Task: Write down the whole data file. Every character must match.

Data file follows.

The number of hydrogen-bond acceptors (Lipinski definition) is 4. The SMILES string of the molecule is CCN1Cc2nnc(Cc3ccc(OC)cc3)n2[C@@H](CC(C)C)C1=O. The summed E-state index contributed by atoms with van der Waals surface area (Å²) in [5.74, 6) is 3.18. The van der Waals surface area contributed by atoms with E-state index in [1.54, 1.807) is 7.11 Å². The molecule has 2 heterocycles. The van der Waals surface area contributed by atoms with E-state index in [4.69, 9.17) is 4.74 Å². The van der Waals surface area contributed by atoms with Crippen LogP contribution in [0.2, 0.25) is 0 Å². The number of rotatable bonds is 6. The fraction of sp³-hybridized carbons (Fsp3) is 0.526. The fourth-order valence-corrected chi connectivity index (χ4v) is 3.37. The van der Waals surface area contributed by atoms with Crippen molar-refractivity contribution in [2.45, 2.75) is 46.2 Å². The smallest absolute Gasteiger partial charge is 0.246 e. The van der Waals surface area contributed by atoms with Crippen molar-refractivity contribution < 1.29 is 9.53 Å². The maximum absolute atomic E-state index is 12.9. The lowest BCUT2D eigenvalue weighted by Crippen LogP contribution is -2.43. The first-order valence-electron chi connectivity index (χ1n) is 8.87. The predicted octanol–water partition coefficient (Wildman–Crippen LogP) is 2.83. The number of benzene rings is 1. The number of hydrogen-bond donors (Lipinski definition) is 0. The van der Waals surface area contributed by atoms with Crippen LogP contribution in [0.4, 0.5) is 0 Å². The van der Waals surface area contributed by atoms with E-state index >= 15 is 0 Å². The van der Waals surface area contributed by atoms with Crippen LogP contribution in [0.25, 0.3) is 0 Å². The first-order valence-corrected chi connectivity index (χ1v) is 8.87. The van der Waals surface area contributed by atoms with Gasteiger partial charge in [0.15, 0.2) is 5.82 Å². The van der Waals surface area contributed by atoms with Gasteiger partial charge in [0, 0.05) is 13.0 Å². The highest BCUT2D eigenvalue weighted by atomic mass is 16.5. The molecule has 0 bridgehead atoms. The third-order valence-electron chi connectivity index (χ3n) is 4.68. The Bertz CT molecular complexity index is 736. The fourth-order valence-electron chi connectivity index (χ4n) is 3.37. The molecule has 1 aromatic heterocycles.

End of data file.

The number of hydrogen-bond acceptors (Lipinski definition) is 4. The SMILES string of the molecule is CCN1Cc2nnc(Cc3ccc(OC)cc3)n2[C@@H](CC(C)C)C1=O. The summed E-state index contributed by atoms with van der Waals surface area (Å²) in [5.74, 6) is 3.18. The van der Waals surface area contributed by atoms with E-state index in [1.54, 1.807) is 7.11 Å². The molecule has 2 heterocycles. The van der Waals surface area contributed by atoms with E-state index in [4.69, 9.17) is 4.74 Å². The van der Waals surface area contributed by atoms with Crippen LogP contribution in [0.2, 0.25) is 0 Å². The number of rotatable bonds is 6. The fraction of sp³-hybridized carbons (Fsp3) is 0.526. The fourth-order valence-corrected chi connectivity index (χ4v) is 3.37. The van der Waals surface area contributed by atoms with Crippen molar-refractivity contribution in [2.45, 2.75) is 46.2 Å². The smallest absolute Gasteiger partial charge is 0.246 e. The van der Waals surface area contributed by atoms with Crippen molar-refractivity contribution < 1.29 is 9.53 Å². The maximum absolute atomic E-state index is 12.9. The lowest BCUT2D eigenvalue weighted by Crippen LogP contribution is -2.43. The first-order valence-electron chi connectivity index (χ1n) is 8.87. The predicted octanol–water partition coefficient (Wildman–Crippen LogP) is 2.83. The number of benzene rings is 1. The number of hydrogen-bond donors (Lipinski definition) is 0. The van der Waals surface area contributed by atoms with Crippen LogP contribution in [0.4, 0.5) is 0 Å². The van der Waals surface area contributed by atoms with E-state index >= 15 is 0 Å². The van der Waals surface area contributed by atoms with Crippen LogP contribution in [0.25, 0.3) is 0 Å². The first-order valence-corrected chi connectivity index (χ1v) is 8.87. The van der Waals surface area contributed by atoms with Gasteiger partial charge in [0.15, 0.2) is 5.82 Å². The van der Waals surface area contributed by atoms with Gasteiger partial charge in [0, 0.05) is 13.0 Å². The highest BCUT2D eigenvalue weighted by atomic mass is 16.5. The molecule has 0 bridgehead atoms. The third-order valence-electron chi connectivity index (χ3n) is 4.68. The Bertz CT molecular complexity index is 736. The fourth-order valence-electron chi connectivity index (χ4n) is 3.37. The molecule has 1 aromatic heterocycles.